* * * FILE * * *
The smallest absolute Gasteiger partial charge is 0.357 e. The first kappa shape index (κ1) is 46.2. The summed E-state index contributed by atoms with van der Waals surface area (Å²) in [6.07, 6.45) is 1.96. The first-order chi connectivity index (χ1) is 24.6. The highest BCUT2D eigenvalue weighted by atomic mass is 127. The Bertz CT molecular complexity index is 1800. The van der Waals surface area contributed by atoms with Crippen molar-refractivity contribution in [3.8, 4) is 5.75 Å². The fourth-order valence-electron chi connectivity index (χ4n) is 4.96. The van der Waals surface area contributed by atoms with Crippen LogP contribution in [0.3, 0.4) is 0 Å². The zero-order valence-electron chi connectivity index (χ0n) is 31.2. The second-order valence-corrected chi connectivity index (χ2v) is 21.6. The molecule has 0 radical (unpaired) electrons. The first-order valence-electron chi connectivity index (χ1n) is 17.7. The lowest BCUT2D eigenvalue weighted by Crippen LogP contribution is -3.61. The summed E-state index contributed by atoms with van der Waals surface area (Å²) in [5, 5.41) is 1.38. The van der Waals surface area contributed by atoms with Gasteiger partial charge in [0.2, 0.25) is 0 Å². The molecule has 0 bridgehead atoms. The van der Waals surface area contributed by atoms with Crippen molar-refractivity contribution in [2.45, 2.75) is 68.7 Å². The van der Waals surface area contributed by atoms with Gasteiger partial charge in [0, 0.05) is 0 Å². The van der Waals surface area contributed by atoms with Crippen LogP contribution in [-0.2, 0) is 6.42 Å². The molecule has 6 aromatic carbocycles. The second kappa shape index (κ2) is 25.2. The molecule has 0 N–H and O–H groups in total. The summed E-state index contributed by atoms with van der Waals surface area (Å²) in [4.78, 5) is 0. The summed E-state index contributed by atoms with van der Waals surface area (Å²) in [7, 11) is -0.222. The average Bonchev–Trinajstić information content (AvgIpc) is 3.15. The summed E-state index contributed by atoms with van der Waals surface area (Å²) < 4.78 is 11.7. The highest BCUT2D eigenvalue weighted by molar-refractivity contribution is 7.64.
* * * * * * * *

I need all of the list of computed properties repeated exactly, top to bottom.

The smallest absolute Gasteiger partial charge is 0.357 e. The first kappa shape index (κ1) is 46.2. The summed E-state index contributed by atoms with van der Waals surface area (Å²) in [6.07, 6.45) is 1.96. The first-order chi connectivity index (χ1) is 24.6. The highest BCUT2D eigenvalue weighted by atomic mass is 127. The Bertz CT molecular complexity index is 1800. The van der Waals surface area contributed by atoms with Crippen molar-refractivity contribution in [3.8, 4) is 5.75 Å². The fourth-order valence-electron chi connectivity index (χ4n) is 4.96. The van der Waals surface area contributed by atoms with Crippen LogP contribution in [0.3, 0.4) is 0 Å². The zero-order valence-electron chi connectivity index (χ0n) is 31.2. The second-order valence-corrected chi connectivity index (χ2v) is 21.6. The molecule has 0 radical (unpaired) electrons. The first-order valence-electron chi connectivity index (χ1n) is 17.7. The lowest BCUT2D eigenvalue weighted by Crippen LogP contribution is -3.61. The summed E-state index contributed by atoms with van der Waals surface area (Å²) in [5, 5.41) is 1.38. The van der Waals surface area contributed by atoms with Gasteiger partial charge in [0.2, 0.25) is 0 Å². The molecule has 0 bridgehead atoms. The van der Waals surface area contributed by atoms with Crippen molar-refractivity contribution in [2.45, 2.75) is 68.7 Å². The van der Waals surface area contributed by atoms with Gasteiger partial charge in [0, 0.05) is 0 Å². The van der Waals surface area contributed by atoms with Crippen LogP contribution in [-0.2, 0) is 6.42 Å². The molecule has 6 aromatic carbocycles. The second kappa shape index (κ2) is 25.2. The molecule has 0 N–H and O–H groups in total. The summed E-state index contributed by atoms with van der Waals surface area (Å²) in [4.78, 5) is 0. The summed E-state index contributed by atoms with van der Waals surface area (Å²) in [7, 11) is -0.222. The average Bonchev–Trinajstić information content (AvgIpc) is 3.15. The summed E-state index contributed by atoms with van der Waals surface area (Å²) < 4.78 is 11.7. The highest BCUT2D eigenvalue weighted by molar-refractivity contribution is 7.64.